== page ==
David S. Meyer, a professor of sociology and political science at the University of California, Irvine, said the growing Minuteman movement has “stiffened the spine” of conservative politicians who might otherwise be wary of publicly identifying with the organization’s views.
He said the recent workplace crackdown at a pallet manufacturer that resulted in 1,100 arrests at 40 U.S. sites was part of an attempt by the Bush administration to appease the Minuteman Project and its congressional supporters. Bush supports a guest worker program.
“The debate has kind of come to them, and they’re clever enough politically to realize that,” Meyer said. “People in mainstream politics who are not associated with the Minuteman Project are essentially voicing their position, which is a victory itself.”
Wednesday, April 26, 2006bullshit and horseshit!
Tony Snow to Be White House Press Secretary
By Howard Kurtz
Washington Post Staff Writer
Wednesday, April 26, 2006; 9:36 AM
Fox News commentator Tony Snow was named White House press secretary today after top officials assured him that he would be not just a spokesman but an active participant in administration policy debates, people familiar with the discussions said.
A former director of speechwriting for President Bush's father, Snow views himself as well positioned to ease the tensions between this White House and the press corps because he understands both politics and journalism, said the sources, who spoke on the condition of anonymity because the appointment had not been officially confirmed, although an announcement is expected today.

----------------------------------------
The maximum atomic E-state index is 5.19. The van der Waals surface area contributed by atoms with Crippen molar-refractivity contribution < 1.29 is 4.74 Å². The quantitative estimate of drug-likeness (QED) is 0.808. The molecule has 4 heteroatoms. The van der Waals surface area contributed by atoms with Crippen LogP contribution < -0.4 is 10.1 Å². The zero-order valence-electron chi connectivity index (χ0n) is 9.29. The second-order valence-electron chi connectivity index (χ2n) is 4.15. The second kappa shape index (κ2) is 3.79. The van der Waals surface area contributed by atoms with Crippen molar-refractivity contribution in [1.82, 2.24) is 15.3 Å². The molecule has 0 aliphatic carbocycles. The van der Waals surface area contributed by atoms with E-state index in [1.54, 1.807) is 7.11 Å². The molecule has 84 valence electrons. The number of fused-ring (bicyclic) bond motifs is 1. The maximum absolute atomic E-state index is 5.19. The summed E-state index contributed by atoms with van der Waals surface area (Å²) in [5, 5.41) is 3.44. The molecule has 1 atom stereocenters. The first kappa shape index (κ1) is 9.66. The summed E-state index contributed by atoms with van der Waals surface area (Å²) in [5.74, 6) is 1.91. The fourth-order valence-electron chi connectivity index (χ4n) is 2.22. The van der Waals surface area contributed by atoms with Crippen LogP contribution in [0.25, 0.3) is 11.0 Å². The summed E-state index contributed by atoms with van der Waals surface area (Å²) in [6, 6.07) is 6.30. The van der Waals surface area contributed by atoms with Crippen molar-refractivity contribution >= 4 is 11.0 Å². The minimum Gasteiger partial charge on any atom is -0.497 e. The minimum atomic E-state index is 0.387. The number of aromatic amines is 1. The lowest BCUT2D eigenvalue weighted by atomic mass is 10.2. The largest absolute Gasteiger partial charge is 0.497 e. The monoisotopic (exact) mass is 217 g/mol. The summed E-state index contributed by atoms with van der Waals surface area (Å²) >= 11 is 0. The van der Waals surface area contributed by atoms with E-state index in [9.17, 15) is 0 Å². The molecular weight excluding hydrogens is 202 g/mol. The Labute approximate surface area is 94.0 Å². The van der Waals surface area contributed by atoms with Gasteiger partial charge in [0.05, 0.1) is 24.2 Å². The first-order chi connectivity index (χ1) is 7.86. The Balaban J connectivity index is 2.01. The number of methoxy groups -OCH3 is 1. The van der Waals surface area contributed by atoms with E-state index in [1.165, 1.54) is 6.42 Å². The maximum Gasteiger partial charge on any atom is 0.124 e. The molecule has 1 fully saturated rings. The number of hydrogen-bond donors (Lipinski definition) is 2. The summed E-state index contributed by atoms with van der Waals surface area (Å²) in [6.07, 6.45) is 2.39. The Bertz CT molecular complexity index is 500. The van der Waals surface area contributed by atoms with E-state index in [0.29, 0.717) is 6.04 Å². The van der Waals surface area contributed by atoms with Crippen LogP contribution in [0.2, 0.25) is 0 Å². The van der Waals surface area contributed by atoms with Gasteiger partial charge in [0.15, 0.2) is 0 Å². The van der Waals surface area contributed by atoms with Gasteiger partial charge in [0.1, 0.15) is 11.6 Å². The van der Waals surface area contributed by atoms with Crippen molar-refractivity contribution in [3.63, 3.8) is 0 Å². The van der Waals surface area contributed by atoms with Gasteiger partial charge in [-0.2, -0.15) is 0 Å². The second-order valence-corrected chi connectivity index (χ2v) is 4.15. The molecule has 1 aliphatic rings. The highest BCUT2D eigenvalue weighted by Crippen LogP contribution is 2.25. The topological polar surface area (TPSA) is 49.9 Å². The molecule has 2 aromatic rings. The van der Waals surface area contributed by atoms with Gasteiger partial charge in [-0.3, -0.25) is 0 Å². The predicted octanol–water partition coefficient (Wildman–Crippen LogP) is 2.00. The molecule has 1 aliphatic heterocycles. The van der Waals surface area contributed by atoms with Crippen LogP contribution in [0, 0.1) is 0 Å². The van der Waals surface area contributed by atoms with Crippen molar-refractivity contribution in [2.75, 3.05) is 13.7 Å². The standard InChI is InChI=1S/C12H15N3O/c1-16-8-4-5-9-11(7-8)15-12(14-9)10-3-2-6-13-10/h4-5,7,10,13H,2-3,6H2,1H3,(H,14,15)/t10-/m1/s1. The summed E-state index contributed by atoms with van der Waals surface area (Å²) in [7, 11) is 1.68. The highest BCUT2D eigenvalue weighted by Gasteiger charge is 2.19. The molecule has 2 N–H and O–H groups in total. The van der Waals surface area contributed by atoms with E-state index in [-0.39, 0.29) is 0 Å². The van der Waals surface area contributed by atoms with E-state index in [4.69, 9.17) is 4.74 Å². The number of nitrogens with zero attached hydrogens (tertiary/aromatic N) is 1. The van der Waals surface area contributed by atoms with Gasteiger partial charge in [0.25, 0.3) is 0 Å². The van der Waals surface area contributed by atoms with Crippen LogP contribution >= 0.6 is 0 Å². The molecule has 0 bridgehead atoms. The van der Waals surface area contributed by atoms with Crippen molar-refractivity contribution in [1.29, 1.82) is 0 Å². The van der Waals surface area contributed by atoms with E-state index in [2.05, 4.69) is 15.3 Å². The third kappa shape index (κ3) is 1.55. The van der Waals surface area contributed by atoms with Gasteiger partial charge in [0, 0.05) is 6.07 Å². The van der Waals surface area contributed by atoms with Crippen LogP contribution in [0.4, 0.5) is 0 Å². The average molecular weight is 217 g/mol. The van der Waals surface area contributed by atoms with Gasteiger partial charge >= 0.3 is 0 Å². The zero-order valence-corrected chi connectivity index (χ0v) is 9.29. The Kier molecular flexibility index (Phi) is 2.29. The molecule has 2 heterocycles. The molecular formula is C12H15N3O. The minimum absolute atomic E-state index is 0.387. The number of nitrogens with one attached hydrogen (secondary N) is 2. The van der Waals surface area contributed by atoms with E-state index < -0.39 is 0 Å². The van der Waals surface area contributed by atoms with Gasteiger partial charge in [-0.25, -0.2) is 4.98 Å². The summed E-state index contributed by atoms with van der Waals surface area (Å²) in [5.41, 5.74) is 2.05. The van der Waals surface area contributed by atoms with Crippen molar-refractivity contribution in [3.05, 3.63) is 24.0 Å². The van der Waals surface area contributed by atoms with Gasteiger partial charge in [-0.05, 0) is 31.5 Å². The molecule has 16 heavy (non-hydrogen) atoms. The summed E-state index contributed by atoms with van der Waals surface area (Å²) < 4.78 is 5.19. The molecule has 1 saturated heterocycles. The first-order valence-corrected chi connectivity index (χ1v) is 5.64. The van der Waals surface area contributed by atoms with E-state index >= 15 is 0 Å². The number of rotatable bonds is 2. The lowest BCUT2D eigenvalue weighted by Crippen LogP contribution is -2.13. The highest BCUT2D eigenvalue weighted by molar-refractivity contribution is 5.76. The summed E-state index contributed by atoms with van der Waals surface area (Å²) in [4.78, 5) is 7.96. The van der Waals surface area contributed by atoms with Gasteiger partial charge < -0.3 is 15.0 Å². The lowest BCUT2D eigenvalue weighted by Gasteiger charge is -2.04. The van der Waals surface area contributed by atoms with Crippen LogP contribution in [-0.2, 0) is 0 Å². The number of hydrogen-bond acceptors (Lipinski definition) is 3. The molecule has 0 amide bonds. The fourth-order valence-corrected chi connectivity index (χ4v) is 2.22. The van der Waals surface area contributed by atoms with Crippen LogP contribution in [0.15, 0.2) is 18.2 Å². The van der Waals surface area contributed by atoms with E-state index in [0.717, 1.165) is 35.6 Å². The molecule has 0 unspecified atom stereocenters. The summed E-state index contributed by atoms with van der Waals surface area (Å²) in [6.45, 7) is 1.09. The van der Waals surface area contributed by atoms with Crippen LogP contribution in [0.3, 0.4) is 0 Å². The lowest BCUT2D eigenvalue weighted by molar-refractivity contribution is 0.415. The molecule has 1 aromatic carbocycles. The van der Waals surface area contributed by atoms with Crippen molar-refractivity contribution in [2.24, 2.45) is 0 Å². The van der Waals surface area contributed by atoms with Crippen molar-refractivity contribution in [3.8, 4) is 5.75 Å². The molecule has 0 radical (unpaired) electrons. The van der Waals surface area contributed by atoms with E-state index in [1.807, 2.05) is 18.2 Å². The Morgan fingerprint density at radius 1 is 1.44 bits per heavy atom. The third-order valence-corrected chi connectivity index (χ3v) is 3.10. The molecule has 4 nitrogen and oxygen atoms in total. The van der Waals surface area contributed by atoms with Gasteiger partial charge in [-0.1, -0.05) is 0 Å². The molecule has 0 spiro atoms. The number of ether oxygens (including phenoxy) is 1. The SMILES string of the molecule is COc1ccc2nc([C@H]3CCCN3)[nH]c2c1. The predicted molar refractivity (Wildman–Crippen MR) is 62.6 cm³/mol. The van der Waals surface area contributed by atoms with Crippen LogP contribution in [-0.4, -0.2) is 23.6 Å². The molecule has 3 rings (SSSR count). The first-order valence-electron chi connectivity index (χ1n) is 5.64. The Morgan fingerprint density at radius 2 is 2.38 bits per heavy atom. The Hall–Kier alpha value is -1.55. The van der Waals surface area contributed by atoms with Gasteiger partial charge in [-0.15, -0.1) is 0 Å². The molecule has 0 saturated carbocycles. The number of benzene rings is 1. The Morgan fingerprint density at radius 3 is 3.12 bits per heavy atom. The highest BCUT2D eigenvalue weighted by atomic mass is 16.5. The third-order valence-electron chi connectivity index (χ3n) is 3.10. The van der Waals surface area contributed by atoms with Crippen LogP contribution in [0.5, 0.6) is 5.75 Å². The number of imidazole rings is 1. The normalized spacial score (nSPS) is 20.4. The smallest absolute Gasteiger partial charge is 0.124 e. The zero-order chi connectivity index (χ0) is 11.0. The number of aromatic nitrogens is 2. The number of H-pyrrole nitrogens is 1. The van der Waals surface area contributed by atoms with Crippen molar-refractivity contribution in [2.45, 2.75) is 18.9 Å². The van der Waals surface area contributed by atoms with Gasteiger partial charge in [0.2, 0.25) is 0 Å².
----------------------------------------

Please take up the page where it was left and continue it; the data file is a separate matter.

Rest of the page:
Snow will become the first Washington pundit -- and an outspoken ideological voice at that -- to take over the pressroom lectern at a time when tensions between journalists and the administration have been running high, over issues ranging from the Iraq war to investigations involving leaks of classified information.
"President Bush hates responding to the press, hates responding to political enemies -- he thinks it's beneath him," Snow said on Fox News in March. "He's got a stubborn streak." What the president needed, he said, was "a series of vigorous defenses" of his position.
Brit Hume, Fox's Washington managing editor, said he was "a little surprised" that Snow would give up his new radio show to take one of the capital's most demanding jobs.
"I think he's excited by the idea of being on the inside," Hume said. "He believes he will be at the table when decisions are made. For someone of his bent, that's too good to pass up."